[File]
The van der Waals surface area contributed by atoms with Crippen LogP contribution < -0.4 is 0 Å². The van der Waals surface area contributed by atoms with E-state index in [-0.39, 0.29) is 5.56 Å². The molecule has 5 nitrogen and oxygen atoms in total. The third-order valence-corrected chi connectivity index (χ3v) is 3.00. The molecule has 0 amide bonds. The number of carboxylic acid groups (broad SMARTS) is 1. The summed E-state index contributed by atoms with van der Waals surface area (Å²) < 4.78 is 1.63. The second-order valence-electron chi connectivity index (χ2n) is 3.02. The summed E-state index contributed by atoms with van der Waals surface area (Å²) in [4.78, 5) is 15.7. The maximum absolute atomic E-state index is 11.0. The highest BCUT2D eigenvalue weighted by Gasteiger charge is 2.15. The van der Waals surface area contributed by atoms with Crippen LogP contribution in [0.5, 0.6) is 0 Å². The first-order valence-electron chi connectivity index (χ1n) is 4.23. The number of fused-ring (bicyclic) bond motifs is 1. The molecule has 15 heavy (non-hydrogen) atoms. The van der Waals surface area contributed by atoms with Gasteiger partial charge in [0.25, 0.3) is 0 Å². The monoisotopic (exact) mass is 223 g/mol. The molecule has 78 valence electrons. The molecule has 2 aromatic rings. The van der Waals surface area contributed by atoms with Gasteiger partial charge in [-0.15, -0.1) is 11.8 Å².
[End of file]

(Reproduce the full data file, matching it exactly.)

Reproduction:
The van der Waals surface area contributed by atoms with Crippen LogP contribution < -0.4 is 0 Å². The van der Waals surface area contributed by atoms with E-state index in [-0.39, 0.29) is 5.56 Å². The molecule has 5 nitrogen and oxygen atoms in total. The third-order valence-corrected chi connectivity index (χ3v) is 3.00. The molecule has 0 amide bonds. The number of carboxylic acid groups (broad SMARTS) is 1. The summed E-state index contributed by atoms with van der Waals surface area (Å²) < 4.78 is 1.63. The second-order valence-electron chi connectivity index (χ2n) is 3.02. The summed E-state index contributed by atoms with van der Waals surface area (Å²) in [4.78, 5) is 15.7. The maximum absolute atomic E-state index is 11.0. The highest BCUT2D eigenvalue weighted by Gasteiger charge is 2.15. The van der Waals surface area contributed by atoms with Crippen LogP contribution in [0.5, 0.6) is 0 Å². The first-order valence-electron chi connectivity index (χ1n) is 4.23. The number of fused-ring (bicyclic) bond motifs is 1. The molecule has 15 heavy (non-hydrogen) atoms. The van der Waals surface area contributed by atoms with Gasteiger partial charge in [0.25, 0.3) is 0 Å². The monoisotopic (exact) mass is 223 g/mol. The molecule has 78 valence electrons. The molecule has 2 aromatic rings. The van der Waals surface area contributed by atoms with Gasteiger partial charge in [-0.15, -0.1) is 11.8 Å².